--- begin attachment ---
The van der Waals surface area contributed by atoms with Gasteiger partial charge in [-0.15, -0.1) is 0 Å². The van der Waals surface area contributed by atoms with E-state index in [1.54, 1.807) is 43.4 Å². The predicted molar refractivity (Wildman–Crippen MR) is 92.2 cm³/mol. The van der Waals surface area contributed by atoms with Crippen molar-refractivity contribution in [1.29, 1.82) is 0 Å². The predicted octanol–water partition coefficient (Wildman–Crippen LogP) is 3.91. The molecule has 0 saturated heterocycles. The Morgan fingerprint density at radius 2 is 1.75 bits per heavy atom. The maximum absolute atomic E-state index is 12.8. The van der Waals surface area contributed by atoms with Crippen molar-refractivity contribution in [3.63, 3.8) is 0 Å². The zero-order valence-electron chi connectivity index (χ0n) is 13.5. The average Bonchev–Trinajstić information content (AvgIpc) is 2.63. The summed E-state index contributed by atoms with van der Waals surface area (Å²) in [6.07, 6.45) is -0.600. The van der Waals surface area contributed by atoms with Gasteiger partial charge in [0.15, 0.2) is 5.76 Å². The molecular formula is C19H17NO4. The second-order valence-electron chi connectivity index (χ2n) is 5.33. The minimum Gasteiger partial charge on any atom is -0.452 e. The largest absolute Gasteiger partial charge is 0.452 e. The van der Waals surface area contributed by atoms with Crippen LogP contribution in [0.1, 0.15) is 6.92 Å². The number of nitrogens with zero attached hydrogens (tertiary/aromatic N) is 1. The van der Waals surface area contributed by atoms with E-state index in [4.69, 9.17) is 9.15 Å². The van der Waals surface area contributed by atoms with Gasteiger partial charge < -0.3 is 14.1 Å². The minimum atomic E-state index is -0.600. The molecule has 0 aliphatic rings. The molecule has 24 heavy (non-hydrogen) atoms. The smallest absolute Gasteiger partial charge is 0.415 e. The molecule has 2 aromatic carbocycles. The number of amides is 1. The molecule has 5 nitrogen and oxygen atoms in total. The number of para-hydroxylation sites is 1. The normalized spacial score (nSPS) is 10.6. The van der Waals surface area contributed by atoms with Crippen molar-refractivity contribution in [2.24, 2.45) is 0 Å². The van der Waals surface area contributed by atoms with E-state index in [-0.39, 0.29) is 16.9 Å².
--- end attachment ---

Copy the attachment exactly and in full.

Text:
The van der Waals surface area contributed by atoms with Gasteiger partial charge in [-0.15, -0.1) is 0 Å². The van der Waals surface area contributed by atoms with E-state index in [1.54, 1.807) is 43.4 Å². The predicted molar refractivity (Wildman–Crippen MR) is 92.2 cm³/mol. The van der Waals surface area contributed by atoms with Crippen molar-refractivity contribution in [1.29, 1.82) is 0 Å². The predicted octanol–water partition coefficient (Wildman–Crippen LogP) is 3.91. The molecule has 0 saturated heterocycles. The Morgan fingerprint density at radius 2 is 1.75 bits per heavy atom. The maximum absolute atomic E-state index is 12.8. The van der Waals surface area contributed by atoms with Crippen molar-refractivity contribution in [3.63, 3.8) is 0 Å². The zero-order valence-electron chi connectivity index (χ0n) is 13.5. The average Bonchev–Trinajstić information content (AvgIpc) is 2.63. The summed E-state index contributed by atoms with van der Waals surface area (Å²) in [6.07, 6.45) is -0.600. The van der Waals surface area contributed by atoms with Gasteiger partial charge in [0.15, 0.2) is 5.76 Å². The molecular formula is C19H17NO4. The second-order valence-electron chi connectivity index (χ2n) is 5.33. The minimum Gasteiger partial charge on any atom is -0.452 e. The largest absolute Gasteiger partial charge is 0.452 e. The van der Waals surface area contributed by atoms with Crippen LogP contribution in [0.1, 0.15) is 6.92 Å². The number of nitrogens with zero attached hydrogens (tertiary/aromatic N) is 1. The van der Waals surface area contributed by atoms with E-state index in [4.69, 9.17) is 9.15 Å². The van der Waals surface area contributed by atoms with Gasteiger partial charge < -0.3 is 14.1 Å². The minimum atomic E-state index is -0.600. The molecule has 0 aliphatic rings. The molecule has 24 heavy (non-hydrogen) atoms. The smallest absolute Gasteiger partial charge is 0.415 e. The molecule has 2 aromatic carbocycles. The number of amides is 1. The molecule has 5 nitrogen and oxygen atoms in total. The number of para-hydroxylation sites is 1. The normalized spacial score (nSPS) is 10.6. The van der Waals surface area contributed by atoms with Crippen molar-refractivity contribution in [2.24, 2.45) is 0 Å². The van der Waals surface area contributed by atoms with E-state index in [-0.39, 0.29) is 16.9 Å².